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Tufan Guzeloglu, art director
Britton Rice, writer
Anna Weddle, graphic designer
Ryan Michlitsch, creative director
Chris Watts, programmer
Annie Kelly, producer
Anchor Point/Scholar, animation companies
Hook, project design and development
Google/The New York Times Magazine, clients

“During a time where scanning QR codes with your phone or tablet is commonplace, the use of Google Lens’s instant-feedback feature plus the well-placed media buy makes this a fitting use of storytelling and technology.” —Sandra Nam

“An amazing piece of interaction that connects the physical and digital worlds while also [raising] awareness of the cultural contributions and rich history of Black and LGBTQ+ Americans.” —Kadambari Sahu

Overview: To drive awareness, positive sentiment and usage of the Google Lens feature among a tech-savvy and worldly audience, creative production agency Hook collaborated with New York Times Advertising to create interactive ads in The New York Times Magazine that leveraged AR to highlight and celebrate marginalized groups from US history. Tapping into the Black Lives Matter movement, Hook used Lens technology to bring to life the work of Henry Ossawa Tanner, the first Black American painter to win global praise. A second ad focused on the impact of ’80s Harlem ball culture.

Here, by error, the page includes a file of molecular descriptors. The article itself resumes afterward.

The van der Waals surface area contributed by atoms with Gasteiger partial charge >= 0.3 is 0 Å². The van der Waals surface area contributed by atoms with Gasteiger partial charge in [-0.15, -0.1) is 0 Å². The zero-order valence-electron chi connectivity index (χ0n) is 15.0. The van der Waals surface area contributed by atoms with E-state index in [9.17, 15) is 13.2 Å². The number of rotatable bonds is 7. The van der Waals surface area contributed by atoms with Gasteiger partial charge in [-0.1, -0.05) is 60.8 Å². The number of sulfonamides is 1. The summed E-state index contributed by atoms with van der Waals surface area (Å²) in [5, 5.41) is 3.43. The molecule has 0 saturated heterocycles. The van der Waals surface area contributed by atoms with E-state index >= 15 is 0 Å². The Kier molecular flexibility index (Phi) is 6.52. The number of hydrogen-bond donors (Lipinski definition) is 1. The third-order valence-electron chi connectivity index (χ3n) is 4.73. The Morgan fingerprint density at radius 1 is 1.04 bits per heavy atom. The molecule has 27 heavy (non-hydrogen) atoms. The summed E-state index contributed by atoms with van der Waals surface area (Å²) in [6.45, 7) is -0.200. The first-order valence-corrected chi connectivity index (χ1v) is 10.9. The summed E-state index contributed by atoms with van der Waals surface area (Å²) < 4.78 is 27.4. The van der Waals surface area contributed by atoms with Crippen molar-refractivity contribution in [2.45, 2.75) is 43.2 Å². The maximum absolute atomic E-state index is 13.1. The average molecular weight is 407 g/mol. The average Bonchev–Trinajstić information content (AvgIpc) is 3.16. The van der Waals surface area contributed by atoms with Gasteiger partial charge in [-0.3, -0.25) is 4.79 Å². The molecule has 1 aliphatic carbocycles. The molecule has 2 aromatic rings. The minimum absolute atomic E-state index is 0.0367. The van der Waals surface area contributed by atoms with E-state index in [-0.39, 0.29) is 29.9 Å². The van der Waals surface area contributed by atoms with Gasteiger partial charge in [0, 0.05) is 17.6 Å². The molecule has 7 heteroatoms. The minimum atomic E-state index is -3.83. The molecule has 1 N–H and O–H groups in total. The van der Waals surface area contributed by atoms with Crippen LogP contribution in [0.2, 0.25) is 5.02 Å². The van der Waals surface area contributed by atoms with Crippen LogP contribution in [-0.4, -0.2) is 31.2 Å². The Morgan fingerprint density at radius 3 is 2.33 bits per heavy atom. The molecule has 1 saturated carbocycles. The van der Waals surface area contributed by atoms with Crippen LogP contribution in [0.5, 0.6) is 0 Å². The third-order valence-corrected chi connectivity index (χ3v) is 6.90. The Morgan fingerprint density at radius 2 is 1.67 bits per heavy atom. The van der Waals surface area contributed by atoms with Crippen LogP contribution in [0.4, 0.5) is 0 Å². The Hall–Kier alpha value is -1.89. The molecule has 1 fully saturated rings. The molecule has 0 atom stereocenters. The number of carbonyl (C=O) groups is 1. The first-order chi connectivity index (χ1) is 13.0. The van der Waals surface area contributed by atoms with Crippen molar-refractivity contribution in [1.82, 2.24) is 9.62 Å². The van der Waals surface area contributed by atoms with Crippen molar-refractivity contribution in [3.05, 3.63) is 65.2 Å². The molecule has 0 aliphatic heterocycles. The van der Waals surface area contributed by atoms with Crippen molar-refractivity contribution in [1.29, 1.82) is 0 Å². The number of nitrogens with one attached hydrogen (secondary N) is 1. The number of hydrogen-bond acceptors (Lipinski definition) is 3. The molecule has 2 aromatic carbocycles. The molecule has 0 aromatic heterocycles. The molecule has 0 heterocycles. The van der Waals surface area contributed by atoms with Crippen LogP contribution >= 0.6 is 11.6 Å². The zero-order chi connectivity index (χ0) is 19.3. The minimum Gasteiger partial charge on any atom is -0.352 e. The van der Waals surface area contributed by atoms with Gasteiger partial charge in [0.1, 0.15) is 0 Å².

Interactive print ads used AR to bring awareness and education to social issues.

These two ads were the key engagement pieces in the campaign placed on the first several pages of the magazine.

Each living surface ad took about two months to create from concept to completion.

Comments by Hook: 
What was the objective of the campaign? “During the year, The New York Times Magazine ran a series of Google Lens–enabled covers and ads. As movements supporting Black and LGBTQ+ rights were brought to light, we saw an opportunity to turn a Lens-enabled ad space into a platform highlighting icons within the movement while introducing Google Lens to new audiences.”

Was the subject of the project a new one for you? “With everything going on this year, we wanted to create something that celebrated the rich history of minority groups and their positive impacts on the United States. These ‘living surface’ ads breathed life into the stories and history of individuals who helped win rights for the discriminated and marginalized. The dynamic animations created surprise and delight moments for the audience while also being informative and educational.”

What was the response? “Product awareness and brand perception showed significant increases, with 90 percent of those surveyed saying they’d try Google Lens in the future. Readers rated their brand perception of Google Lens as a strong leader in AI technology and first to market innovative solutions.”


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